Tuesday, 31 May 2011

Online tracking infringing e-privacy? Duh!

Following my earlier post on digital piracy, let's stay within the digital environment and talk some more about digital privacy. The European Data Protection Supervisor (EDPS) revealed today in a press release that the Data Retention Directive does not meet privacy and data protection standards. This Directive requires all providers of e-communication to store traffic and location data of the communications of all citizens, for possible use by the law enforcement agencies of the Member States (if you haven't known you were being tracked online, let me burst that bubble you live in right away). In April 2011 the European Commission published its report evaluating the implementation and application of this Directive, also from the fundamental rights to privacy and data protection point of view. Now, the EDPS reports that the Directive does not meet the requirements imposed by the fundamental rights to privacy and data protection, since the large scale on which the data needs to be retained according to this Directive is not sufficiently justified by legitimate interests. According to the EDPS data retention could have been regulated in a less privacy-intrusive way. Finally, the Directive leaves too much scope for the Member States to decide for which purpose the retained data might be used, as well as for establishing who can access the data and under which conditions. The further fate of the Directive will now have to be decided but even abolishment seems to be an option, if it cannot be adjusted in a comprehensive and proportionate way.

'Ahoy!' and 'Aye aye captain!'... on digital piracy

I've recently read an article "E-books drive older women to digital piracy" on The Telegraph. It presents interesting findings about how with e-readers becoming more and more popular and their sale growing, more and more e-books are being downloaded illegally. The interesting part being that digital piracy is often associated with young people downloading music, films, games, etc. from the net since they can either not afford the price of a DVD or CD, or they don't want to wait for official publication. E-readers are more seen as a plaything of a bit more mature generation, who definitely can afford investing in a book, whether it's a printed or an electronic version thereof. Still, survey (conducted by the law firm Wiggin within Digital Entertainment Survey 2011, annual assessment of consumer behaviour online) shows that 1 in 8 women over 35 who bought an e-reader admits to having downloaded an unlicensed e-book (compared to 1 in 20 women in this age category who admit to having downloaded music illegally). One might wonder whether this new trend will 'encourage' more people to digital piracy of all sorts (after all, if you downloaded a book without a license, you might as well get a movie the next time you are online, too...). On the other hand, this new data might just signify to people caring less about whether a book has a license or not being aware that a book should have a license online, and will not influence behaviour as far as other online transactions are concerned (ca 29% of e-reader owners and ca 36% of tablet owners admits to piracy). This remains yet to be seen. However, the news for the publishing industry are definitely worrying since we are talking here about a significant trend (and at least 25% of those who admitted to e-piracy stated they'd continue).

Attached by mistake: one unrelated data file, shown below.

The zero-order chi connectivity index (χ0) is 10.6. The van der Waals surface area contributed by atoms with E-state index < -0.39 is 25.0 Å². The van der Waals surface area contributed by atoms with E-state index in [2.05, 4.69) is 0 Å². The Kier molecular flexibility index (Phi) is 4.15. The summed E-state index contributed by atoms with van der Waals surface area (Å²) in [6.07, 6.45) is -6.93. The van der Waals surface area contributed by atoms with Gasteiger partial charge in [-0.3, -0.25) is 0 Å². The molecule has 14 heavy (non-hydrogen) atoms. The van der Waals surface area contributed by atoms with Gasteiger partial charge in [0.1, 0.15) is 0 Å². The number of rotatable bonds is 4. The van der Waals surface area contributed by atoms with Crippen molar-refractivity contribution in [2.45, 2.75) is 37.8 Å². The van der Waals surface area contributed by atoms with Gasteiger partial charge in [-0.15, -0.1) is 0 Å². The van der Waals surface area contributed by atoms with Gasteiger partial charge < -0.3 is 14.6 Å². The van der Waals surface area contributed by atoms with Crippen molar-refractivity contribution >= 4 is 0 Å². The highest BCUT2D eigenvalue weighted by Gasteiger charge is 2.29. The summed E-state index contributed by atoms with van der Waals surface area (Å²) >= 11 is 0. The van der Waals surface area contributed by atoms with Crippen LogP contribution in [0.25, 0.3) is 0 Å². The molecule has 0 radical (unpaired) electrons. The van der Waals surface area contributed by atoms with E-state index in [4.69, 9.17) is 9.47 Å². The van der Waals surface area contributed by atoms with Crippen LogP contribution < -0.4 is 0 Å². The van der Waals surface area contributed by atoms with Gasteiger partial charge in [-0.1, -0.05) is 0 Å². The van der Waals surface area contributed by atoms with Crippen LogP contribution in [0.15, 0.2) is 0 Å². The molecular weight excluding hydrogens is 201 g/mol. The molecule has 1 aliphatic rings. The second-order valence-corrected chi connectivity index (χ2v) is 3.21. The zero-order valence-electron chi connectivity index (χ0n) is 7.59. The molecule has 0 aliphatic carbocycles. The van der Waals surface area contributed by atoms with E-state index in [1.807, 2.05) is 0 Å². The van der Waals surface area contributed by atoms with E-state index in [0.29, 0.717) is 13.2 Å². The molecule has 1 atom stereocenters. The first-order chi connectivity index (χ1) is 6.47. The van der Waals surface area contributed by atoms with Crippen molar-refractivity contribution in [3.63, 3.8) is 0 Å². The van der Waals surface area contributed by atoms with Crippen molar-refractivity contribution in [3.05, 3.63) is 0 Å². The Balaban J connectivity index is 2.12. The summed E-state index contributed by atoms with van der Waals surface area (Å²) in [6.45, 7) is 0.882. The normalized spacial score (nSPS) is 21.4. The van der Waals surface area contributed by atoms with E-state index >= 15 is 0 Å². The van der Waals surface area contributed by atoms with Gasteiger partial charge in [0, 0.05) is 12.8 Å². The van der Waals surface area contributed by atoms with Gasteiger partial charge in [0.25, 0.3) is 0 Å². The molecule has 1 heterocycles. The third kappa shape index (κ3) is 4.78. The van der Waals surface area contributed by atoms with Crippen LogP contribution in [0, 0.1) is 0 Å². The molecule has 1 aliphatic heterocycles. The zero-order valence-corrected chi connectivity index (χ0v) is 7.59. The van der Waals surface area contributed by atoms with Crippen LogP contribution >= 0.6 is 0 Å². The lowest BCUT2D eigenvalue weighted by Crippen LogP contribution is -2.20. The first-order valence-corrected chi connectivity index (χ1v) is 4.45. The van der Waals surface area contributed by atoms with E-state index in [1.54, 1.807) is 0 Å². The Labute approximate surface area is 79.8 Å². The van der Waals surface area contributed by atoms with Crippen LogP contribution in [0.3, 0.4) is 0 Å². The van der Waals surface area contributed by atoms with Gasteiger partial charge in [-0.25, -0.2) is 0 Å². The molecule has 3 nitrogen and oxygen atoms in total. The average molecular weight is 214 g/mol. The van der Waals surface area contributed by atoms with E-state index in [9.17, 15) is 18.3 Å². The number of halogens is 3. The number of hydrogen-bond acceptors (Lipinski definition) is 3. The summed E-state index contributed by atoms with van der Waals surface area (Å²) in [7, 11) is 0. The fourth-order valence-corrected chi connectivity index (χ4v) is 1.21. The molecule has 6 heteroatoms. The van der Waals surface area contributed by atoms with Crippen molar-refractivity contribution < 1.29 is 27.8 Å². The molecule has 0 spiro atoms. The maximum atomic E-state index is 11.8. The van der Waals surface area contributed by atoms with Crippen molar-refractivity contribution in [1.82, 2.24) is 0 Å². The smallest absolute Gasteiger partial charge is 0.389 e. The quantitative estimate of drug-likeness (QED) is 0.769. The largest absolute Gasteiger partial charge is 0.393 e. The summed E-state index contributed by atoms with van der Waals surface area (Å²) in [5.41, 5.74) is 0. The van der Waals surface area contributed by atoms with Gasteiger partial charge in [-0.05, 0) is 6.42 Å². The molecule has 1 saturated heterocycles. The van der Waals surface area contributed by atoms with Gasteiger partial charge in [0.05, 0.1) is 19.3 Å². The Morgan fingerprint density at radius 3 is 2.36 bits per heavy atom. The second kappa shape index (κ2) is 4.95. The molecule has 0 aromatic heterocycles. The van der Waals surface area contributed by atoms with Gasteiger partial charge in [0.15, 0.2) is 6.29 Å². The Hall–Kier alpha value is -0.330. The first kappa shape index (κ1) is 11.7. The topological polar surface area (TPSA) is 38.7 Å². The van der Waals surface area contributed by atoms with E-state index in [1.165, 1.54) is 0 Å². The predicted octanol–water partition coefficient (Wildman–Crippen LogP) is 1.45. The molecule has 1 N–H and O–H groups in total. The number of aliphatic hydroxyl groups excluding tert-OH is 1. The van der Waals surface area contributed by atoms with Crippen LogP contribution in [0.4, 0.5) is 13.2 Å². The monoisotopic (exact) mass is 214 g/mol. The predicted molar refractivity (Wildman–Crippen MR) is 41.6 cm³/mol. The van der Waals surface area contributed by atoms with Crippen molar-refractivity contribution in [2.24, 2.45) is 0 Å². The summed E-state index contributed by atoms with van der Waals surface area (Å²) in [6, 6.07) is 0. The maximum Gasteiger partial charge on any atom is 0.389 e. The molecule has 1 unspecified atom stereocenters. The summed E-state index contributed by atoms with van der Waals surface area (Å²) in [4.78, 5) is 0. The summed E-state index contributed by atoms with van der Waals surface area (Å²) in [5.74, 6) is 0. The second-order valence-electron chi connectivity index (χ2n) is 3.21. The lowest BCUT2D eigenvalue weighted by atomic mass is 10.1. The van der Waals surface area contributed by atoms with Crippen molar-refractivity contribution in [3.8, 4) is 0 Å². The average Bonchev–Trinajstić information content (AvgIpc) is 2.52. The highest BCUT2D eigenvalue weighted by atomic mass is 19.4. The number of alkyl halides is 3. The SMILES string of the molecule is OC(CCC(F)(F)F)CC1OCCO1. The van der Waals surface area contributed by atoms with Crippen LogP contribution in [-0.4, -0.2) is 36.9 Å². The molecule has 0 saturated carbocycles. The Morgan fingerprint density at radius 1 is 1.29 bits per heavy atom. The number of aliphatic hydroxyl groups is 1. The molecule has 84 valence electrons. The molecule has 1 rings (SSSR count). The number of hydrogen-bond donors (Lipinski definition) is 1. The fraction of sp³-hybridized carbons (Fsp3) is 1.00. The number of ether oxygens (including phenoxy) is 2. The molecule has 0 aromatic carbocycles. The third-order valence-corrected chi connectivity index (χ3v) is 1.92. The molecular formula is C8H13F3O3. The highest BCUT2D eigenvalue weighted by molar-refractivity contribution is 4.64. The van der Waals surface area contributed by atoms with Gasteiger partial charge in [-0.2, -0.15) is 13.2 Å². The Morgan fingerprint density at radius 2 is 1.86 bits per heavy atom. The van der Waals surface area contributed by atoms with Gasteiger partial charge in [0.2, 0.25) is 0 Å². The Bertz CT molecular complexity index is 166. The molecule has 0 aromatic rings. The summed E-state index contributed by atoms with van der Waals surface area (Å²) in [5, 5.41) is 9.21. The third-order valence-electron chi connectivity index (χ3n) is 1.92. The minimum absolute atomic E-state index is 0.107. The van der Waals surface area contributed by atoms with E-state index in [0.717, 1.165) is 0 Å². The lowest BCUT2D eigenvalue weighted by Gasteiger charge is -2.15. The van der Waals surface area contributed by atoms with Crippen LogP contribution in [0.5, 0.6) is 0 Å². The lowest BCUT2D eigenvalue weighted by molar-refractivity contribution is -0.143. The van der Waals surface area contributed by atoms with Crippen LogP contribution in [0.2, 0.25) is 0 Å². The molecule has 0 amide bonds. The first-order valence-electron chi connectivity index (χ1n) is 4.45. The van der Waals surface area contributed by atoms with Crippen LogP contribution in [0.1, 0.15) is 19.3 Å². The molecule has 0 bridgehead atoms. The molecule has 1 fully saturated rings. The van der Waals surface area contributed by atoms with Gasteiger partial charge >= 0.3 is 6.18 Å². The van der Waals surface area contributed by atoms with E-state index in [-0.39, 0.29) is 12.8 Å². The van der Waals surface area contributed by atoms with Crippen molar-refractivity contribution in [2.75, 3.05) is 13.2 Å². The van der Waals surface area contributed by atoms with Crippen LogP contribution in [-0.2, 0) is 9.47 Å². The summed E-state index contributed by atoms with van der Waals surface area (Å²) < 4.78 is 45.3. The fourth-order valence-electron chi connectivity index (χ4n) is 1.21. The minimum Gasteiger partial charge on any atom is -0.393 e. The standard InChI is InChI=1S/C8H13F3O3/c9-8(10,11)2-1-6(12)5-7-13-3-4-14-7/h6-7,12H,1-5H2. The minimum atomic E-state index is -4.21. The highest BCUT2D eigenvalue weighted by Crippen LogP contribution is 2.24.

Is this new trend REALLY worrying though? Interestingly, last week I've also stumbled upon a fascinating read that concerns the other side of the coin of the same issue. In an article "Naughty bedtime book shifts focus on privacy" at The Age website a fate of a best-selling book is described. A book that will not be published until June 14, but which has already been leaked online in its PDF-file version and was emailed to most computer users in Australia. We are talking here about a fascinating book: "Go the F... to Sleep" - profane children's book written for suffering moms and dads who struggle with putting their children to bed night by night. The interesting thing is that the digital piracy in this case might have contributed to the success of the book. It is easy to spread a word about this book online and to tell all your friends (and Facebook friends) about it. Since the book is apparently hilarious, it's rather doubtful that its availability online will stop people from purchasing it (also as an ironic gift for young parents - 'look what you'll have to go through'). Leaking of this book online in this case was simply a brilliant PR move.

Sunday, 29 May 2011

Consumer-friendly mobile phone contracts

As of 25th of May 2011 the new EU telecom rules had to be implemented by the Member States which means that consumers in Europe should have been by that date notified by their telephone service providers of changes in their services. What can you expect (and demand) as of this week?

1. If you decide to switch your mobile phone operator while keeping the same number, the switch has to happen within one working day! No more delays and inconveniences of your service being interrupted for up to a week, due to 'administrative' problems of mobile phone operators who claimed that they weren't able to facilitate a switch faster.

2. When you sign a contract with a mobile phone operator it cannot be for longer than 24 months, initially. If the consumer asks for it, the operator has to present an option for a 12 month contract. This allows consumers to use attractive offers given by mobile phone operators frequently.